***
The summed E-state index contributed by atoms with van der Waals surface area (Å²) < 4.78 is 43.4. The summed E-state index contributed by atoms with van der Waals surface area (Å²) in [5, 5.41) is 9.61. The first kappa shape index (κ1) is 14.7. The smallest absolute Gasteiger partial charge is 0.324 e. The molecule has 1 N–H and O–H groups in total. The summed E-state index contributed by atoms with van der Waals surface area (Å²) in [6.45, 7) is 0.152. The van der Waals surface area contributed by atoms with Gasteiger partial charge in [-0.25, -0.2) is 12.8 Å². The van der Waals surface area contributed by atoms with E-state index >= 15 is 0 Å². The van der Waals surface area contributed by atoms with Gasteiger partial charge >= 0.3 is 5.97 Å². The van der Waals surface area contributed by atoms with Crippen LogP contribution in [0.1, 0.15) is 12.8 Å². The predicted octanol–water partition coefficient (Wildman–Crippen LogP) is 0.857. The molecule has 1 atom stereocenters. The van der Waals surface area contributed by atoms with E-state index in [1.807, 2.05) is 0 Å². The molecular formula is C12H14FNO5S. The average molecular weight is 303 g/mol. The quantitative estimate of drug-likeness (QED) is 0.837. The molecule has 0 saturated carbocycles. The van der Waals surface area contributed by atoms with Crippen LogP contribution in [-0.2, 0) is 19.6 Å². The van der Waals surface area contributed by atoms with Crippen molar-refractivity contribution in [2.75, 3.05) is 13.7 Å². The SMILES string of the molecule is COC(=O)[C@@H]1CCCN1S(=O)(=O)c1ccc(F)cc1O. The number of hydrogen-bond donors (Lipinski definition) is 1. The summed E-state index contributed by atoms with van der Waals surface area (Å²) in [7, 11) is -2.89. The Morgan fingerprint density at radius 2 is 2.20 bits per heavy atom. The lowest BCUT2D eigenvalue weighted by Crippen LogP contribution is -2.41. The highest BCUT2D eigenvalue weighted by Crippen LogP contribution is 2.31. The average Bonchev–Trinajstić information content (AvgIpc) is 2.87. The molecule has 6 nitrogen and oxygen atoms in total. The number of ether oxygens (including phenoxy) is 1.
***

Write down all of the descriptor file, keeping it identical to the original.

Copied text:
The summed E-state index contributed by atoms with van der Waals surface area (Å²) < 4.78 is 43.4. The summed E-state index contributed by atoms with van der Waals surface area (Å²) in [5, 5.41) is 9.61. The first kappa shape index (κ1) is 14.7. The smallest absolute Gasteiger partial charge is 0.324 e. The molecule has 1 N–H and O–H groups in total. The summed E-state index contributed by atoms with van der Waals surface area (Å²) in [6.45, 7) is 0.152. The van der Waals surface area contributed by atoms with Gasteiger partial charge in [-0.25, -0.2) is 12.8 Å². The van der Waals surface area contributed by atoms with E-state index >= 15 is 0 Å². The van der Waals surface area contributed by atoms with Gasteiger partial charge >= 0.3 is 5.97 Å². The van der Waals surface area contributed by atoms with Crippen LogP contribution in [0.1, 0.15) is 12.8 Å². The predicted octanol–water partition coefficient (Wildman–Crippen LogP) is 0.857. The molecule has 1 atom stereocenters. The van der Waals surface area contributed by atoms with E-state index in [1.807, 2.05) is 0 Å². The molecular formula is C12H14FNO5S. The average molecular weight is 303 g/mol. The quantitative estimate of drug-likeness (QED) is 0.837. The molecule has 0 saturated carbocycles. The van der Waals surface area contributed by atoms with Crippen LogP contribution in [-0.2, 0) is 19.6 Å². The van der Waals surface area contributed by atoms with Crippen molar-refractivity contribution in [2.75, 3.05) is 13.7 Å². The SMILES string of the molecule is COC(=O)[C@@H]1CCCN1S(=O)(=O)c1ccc(F)cc1O. The number of hydrogen-bond donors (Lipinski definition) is 1. The summed E-state index contributed by atoms with van der Waals surface area (Å²) in [7, 11) is -2.89. The Morgan fingerprint density at radius 2 is 2.20 bits per heavy atom. The lowest BCUT2D eigenvalue weighted by Crippen LogP contribution is -2.41. The highest BCUT2D eigenvalue weighted by Crippen LogP contribution is 2.31. The average Bonchev–Trinajstić information content (AvgIpc) is 2.87. The molecule has 6 nitrogen and oxygen atoms in total. The number of ether oxygens (including phenoxy) is 1.